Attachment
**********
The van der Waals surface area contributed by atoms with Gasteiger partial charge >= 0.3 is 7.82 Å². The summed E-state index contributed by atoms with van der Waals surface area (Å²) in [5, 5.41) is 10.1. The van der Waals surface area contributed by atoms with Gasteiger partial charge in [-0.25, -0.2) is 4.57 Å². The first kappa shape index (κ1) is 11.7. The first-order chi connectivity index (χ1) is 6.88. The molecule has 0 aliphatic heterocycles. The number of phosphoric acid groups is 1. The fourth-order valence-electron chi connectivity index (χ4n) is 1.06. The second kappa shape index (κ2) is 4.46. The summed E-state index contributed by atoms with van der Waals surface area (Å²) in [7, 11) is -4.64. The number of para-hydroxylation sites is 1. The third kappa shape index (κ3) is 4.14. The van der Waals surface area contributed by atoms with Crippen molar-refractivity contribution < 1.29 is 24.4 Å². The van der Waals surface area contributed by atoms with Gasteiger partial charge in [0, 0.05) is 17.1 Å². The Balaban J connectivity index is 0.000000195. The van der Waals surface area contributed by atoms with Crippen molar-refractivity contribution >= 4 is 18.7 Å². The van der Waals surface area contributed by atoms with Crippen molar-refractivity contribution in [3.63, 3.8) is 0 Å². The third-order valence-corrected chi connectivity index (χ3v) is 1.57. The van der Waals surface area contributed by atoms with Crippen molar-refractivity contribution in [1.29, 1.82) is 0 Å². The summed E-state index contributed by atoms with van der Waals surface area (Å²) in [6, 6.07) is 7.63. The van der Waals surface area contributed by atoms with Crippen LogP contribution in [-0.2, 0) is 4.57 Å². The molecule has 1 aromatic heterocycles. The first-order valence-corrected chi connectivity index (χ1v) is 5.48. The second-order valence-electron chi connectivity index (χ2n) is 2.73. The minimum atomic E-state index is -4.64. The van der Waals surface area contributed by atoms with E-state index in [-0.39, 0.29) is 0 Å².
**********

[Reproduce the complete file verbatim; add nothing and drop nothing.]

The van der Waals surface area contributed by atoms with Gasteiger partial charge >= 0.3 is 7.82 Å². The summed E-state index contributed by atoms with van der Waals surface area (Å²) in [5, 5.41) is 10.1. The van der Waals surface area contributed by atoms with Gasteiger partial charge in [-0.25, -0.2) is 4.57 Å². The first kappa shape index (κ1) is 11.7. The first-order chi connectivity index (χ1) is 6.88. The molecule has 0 aliphatic heterocycles. The number of phosphoric acid groups is 1. The fourth-order valence-electron chi connectivity index (χ4n) is 1.06. The second kappa shape index (κ2) is 4.46. The summed E-state index contributed by atoms with van der Waals surface area (Å²) in [7, 11) is -4.64. The number of para-hydroxylation sites is 1. The third kappa shape index (κ3) is 4.14. The van der Waals surface area contributed by atoms with Crippen molar-refractivity contribution < 1.29 is 24.4 Å². The van der Waals surface area contributed by atoms with Gasteiger partial charge in [0, 0.05) is 17.1 Å². The Balaban J connectivity index is 0.000000195. The van der Waals surface area contributed by atoms with Crippen molar-refractivity contribution >= 4 is 18.7 Å². The van der Waals surface area contributed by atoms with Crippen molar-refractivity contribution in [3.63, 3.8) is 0 Å². The third-order valence-corrected chi connectivity index (χ3v) is 1.57. The van der Waals surface area contributed by atoms with Crippen molar-refractivity contribution in [1.29, 1.82) is 0 Å². The summed E-state index contributed by atoms with van der Waals surface area (Å²) in [6, 6.07) is 7.63. The van der Waals surface area contributed by atoms with Crippen LogP contribution in [-0.2, 0) is 4.57 Å². The molecule has 1 aromatic heterocycles. The first-order valence-corrected chi connectivity index (χ1v) is 5.48. The second-order valence-electron chi connectivity index (χ2n) is 2.73. The minimum atomic E-state index is -4.64. The van der Waals surface area contributed by atoms with E-state index in [-0.39, 0.29) is 0 Å².